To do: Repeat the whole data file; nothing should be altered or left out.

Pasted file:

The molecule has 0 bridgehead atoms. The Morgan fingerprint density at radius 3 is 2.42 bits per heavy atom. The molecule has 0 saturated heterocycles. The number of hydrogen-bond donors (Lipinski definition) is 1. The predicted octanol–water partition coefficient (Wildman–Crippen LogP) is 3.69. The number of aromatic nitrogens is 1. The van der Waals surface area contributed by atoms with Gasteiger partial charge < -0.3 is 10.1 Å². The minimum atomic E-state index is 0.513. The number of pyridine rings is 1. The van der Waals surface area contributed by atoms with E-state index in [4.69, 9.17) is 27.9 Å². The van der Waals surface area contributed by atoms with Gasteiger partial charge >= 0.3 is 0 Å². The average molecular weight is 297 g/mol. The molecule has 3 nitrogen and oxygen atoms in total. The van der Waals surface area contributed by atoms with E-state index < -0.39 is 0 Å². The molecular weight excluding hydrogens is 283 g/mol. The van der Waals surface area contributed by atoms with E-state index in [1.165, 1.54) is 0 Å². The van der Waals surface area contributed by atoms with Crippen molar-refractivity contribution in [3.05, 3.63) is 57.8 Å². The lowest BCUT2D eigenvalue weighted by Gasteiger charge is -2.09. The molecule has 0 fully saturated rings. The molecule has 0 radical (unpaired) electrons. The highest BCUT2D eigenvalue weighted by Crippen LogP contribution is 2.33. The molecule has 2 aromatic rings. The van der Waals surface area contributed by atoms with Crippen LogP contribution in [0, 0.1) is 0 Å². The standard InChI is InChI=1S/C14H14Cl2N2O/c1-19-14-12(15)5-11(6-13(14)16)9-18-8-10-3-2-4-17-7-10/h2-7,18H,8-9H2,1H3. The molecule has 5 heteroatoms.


The molecule has 0 bridgehead atoms. The Morgan fingerprint density at radius 3 is 2.42 bits per heavy atom. The molecule has 0 saturated heterocycles. The number of hydrogen-bond donors (Lipinski definition) is 1. The predicted octanol–water partition coefficient (Wildman–Crippen LogP) is 3.69. The number of aromatic nitrogens is 1. The van der Waals surface area contributed by atoms with Gasteiger partial charge < -0.3 is 10.1 Å². The minimum atomic E-state index is 0.513. The number of pyridine rings is 1. The van der Waals surface area contributed by atoms with E-state index in [4.69, 9.17) is 27.9 Å². The van der Waals surface area contributed by atoms with Gasteiger partial charge >= 0.3 is 0 Å². The average molecular weight is 297 g/mol. The molecule has 3 nitrogen and oxygen atoms in total. The van der Waals surface area contributed by atoms with E-state index < -0.39 is 0 Å². The molecular weight excluding hydrogens is 283 g/mol. The van der Waals surface area contributed by atoms with E-state index in [1.165, 1.54) is 0 Å². The van der Waals surface area contributed by atoms with Crippen molar-refractivity contribution in [3.05, 3.63) is 57.8 Å². The lowest BCUT2D eigenvalue weighted by Gasteiger charge is -2.09. The molecule has 0 fully saturated rings. The molecule has 0 radical (unpaired) electrons. The highest BCUT2D eigenvalue weighted by Crippen LogP contribution is 2.33. The molecule has 2 aromatic rings. The van der Waals surface area contributed by atoms with Crippen LogP contribution in [0, 0.1) is 0 Å². The standard InChI is InChI=1S/C14H14Cl2N2O/c1-19-14-12(15)5-11(6-13(14)16)9-18-8-10-3-2-4-17-7-10/h2-7,18H,8-9H2,1H3. The molecule has 5 heteroatoms.